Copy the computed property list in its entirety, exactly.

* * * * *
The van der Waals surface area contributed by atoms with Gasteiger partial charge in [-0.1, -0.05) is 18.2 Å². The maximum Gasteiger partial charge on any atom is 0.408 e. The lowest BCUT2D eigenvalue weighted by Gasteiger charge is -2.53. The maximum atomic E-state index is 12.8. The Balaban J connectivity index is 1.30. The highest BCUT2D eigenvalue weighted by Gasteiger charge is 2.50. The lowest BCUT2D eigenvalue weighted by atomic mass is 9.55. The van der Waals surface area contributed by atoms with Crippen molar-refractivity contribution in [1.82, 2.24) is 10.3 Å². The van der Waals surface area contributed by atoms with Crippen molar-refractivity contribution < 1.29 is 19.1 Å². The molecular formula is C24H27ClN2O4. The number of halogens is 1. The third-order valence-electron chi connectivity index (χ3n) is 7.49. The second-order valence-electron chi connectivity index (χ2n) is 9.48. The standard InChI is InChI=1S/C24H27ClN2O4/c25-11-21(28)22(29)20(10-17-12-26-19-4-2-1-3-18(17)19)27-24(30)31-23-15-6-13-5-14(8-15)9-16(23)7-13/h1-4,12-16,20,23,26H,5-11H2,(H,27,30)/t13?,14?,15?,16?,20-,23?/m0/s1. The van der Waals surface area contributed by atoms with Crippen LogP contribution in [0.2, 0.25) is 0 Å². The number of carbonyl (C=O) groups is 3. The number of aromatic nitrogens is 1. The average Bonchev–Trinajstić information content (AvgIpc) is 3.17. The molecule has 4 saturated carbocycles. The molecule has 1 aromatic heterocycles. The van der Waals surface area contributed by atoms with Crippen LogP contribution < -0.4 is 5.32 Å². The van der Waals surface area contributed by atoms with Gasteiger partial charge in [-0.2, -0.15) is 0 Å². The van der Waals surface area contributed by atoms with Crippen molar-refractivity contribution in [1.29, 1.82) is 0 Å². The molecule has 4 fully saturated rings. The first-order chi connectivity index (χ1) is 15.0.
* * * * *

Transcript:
The van der Waals surface area contributed by atoms with Gasteiger partial charge in [-0.1, -0.05) is 18.2 Å². The maximum Gasteiger partial charge on any atom is 0.408 e. The lowest BCUT2D eigenvalue weighted by Gasteiger charge is -2.53. The maximum atomic E-state index is 12.8. The Balaban J connectivity index is 1.30. The highest BCUT2D eigenvalue weighted by Gasteiger charge is 2.50. The lowest BCUT2D eigenvalue weighted by atomic mass is 9.55. The van der Waals surface area contributed by atoms with Crippen molar-refractivity contribution in [1.82, 2.24) is 10.3 Å². The van der Waals surface area contributed by atoms with Crippen molar-refractivity contribution < 1.29 is 19.1 Å². The molecular formula is C24H27ClN2O4. The number of halogens is 1. The third-order valence-electron chi connectivity index (χ3n) is 7.49. The second-order valence-electron chi connectivity index (χ2n) is 9.48. The standard InChI is InChI=1S/C24H27ClN2O4/c25-11-21(28)22(29)20(10-17-12-26-19-4-2-1-3-18(17)19)27-24(30)31-23-15-6-13-5-14(8-15)9-16(23)7-13/h1-4,12-16,20,23,26H,5-11H2,(H,27,30)/t13?,14?,15?,16?,20-,23?/m0/s1. The van der Waals surface area contributed by atoms with Crippen LogP contribution in [0.2, 0.25) is 0 Å². The number of carbonyl (C=O) groups is 3. The number of aromatic nitrogens is 1. The average Bonchev–Trinajstić information content (AvgIpc) is 3.17. The molecule has 4 saturated carbocycles. The molecule has 1 aromatic heterocycles. The van der Waals surface area contributed by atoms with Crippen LogP contribution < -0.4 is 5.32 Å². The van der Waals surface area contributed by atoms with Gasteiger partial charge in [-0.2, -0.15) is 0 Å². The van der Waals surface area contributed by atoms with Crippen molar-refractivity contribution in [1.29, 1.82) is 0 Å². The molecule has 4 fully saturated rings. The first-order chi connectivity index (χ1) is 15.0.